Family backpacking made fun.
Family backpacking is a great way to share your love for the backcountry with the people you love most. While strapping on a heavy pack and plodding through the woods to sleep amongst bears and bugs may not immediately appeal to everyone, with some pre-planning and practice, the whole family can love backpacking together.
When to Go
Pick a time when the weather is expected to be pleasant and the skeeters and horseflies aren’t ravenous. In other words, make your family’s backpacking experience as optimal as possible so they will want to go again. My first backpacking trip with my then-four-year-old was a bust. The bugs were so bad that we spent the entire trip sitting in the tent with a 100-pound malamute. Don’t be like me. Now we choose our outings based on the weather and insect forecast, and we’re all happier.
Where to Go
Think more play, less carrying. Choose a spot with a short approach so you can spend most of your time playing by a lake or singing around a campfire. A beautiful or exciting destination also encourages reluctant trekkers. For my son Finn’s first backpacking trip, we chose Rat Lake in the Gallatin Range. With a mere half-mile hike to a beautiful lake, we got to really enjoy our trip. Waterfall, lake, or riverside campsites are more enticing to kids (and adults) than a tiny spot in the woods wedged between two trees.
Who to Go With
Bring friends. The kids will entertain each other and the adults have your back when things go south for a little one. Another family adds to the festivity of the outing and can assist in pitching tents, cooking meals, and supervising backcountry swimming.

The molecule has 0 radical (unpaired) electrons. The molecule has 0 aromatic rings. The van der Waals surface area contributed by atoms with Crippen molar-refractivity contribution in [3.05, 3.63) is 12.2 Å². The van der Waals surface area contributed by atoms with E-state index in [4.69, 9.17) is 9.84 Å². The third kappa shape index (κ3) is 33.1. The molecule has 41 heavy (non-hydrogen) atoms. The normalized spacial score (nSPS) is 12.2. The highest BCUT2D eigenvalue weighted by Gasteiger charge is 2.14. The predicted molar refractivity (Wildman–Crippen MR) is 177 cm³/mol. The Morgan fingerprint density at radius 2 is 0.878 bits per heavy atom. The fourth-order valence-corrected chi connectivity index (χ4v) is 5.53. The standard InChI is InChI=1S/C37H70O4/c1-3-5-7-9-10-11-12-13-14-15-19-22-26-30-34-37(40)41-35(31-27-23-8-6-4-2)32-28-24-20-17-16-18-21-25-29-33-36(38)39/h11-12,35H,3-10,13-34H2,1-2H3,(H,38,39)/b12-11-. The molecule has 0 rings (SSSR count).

What to Bring
You’ll likely be carrying a bigger percentage of the gear while packing with a family. Kids should only carry 10-15% of their bodyweight. For their first few trips, it’s better to have them carry less so they don’t get bogged down. On my son Anders’s first trip, he only carried a snack and some water—I carried everything else. My pack was a little heavier than usual, but as every parent knows, a happy kid is way less work than a cranky one. You want these first family trips to be fun so that you have buy-in on future trips. Eventually, they’ll be teenagers and can carry your stuff.
Bring all the usual gear, but add a few fun things for the kids. Marshmallows for roasting, glow sticks to play with a night, and a ball or disc for campsite games adds to the fun. A hammock doubles as a swing and nap spot.
Don’t forget a first-aid kit with Band-Aids, antiseptic, tweezers, and Benadryl.
Enjoy the Journey
If you have chosen a short hike in to the campsite, you can enjoy the journey getting there. With kids, it’s important to stop and smell the wild roses, taste the thimbleberries, and play in the sand along a river. Stop more frequently for snacks and water breaks than you would if you were alone. Kids want to play and explore, not trod down the path gathering miles under their boots. In the end, you will have sweeter memories, too.
Melynda Harrison is a writer, naturalist, wife, mom, cross-country ski enthusiast, hiker, reader, knitter, jungle gym, napkin, Malamute lover, kid dragger, and is head over heels about being outside with her family.